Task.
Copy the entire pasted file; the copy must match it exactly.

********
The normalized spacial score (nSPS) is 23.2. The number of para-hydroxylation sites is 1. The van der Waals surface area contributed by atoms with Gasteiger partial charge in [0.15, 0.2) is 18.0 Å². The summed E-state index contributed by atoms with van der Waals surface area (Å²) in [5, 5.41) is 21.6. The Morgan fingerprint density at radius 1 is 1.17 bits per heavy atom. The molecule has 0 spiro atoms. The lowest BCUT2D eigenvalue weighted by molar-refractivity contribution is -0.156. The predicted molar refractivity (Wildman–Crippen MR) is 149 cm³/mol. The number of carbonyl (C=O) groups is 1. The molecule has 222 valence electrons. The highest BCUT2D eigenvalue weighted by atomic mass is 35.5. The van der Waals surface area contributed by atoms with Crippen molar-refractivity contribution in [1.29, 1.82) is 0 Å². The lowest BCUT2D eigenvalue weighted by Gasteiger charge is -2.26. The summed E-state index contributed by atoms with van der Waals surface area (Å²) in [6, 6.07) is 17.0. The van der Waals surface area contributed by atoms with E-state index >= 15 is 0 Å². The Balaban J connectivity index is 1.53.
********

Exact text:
The normalized spacial score (nSPS) is 23.2. The number of para-hydroxylation sites is 1. The van der Waals surface area contributed by atoms with Gasteiger partial charge in [0.15, 0.2) is 18.0 Å². The summed E-state index contributed by atoms with van der Waals surface area (Å²) in [5, 5.41) is 21.6. The Morgan fingerprint density at radius 1 is 1.17 bits per heavy atom. The molecule has 0 spiro atoms. The lowest BCUT2D eigenvalue weighted by molar-refractivity contribution is -0.156. The predicted molar refractivity (Wildman–Crippen MR) is 149 cm³/mol. The number of carbonyl (C=O) groups is 1. The molecule has 222 valence electrons. The highest BCUT2D eigenvalue weighted by atomic mass is 35.5. The van der Waals surface area contributed by atoms with Crippen molar-refractivity contribution in [1.29, 1.82) is 0 Å². The lowest BCUT2D eigenvalue weighted by Gasteiger charge is -2.26. The summed E-state index contributed by atoms with van der Waals surface area (Å²) in [6, 6.07) is 17.0. The van der Waals surface area contributed by atoms with E-state index >= 15 is 0 Å². The Balaban J connectivity index is 1.53.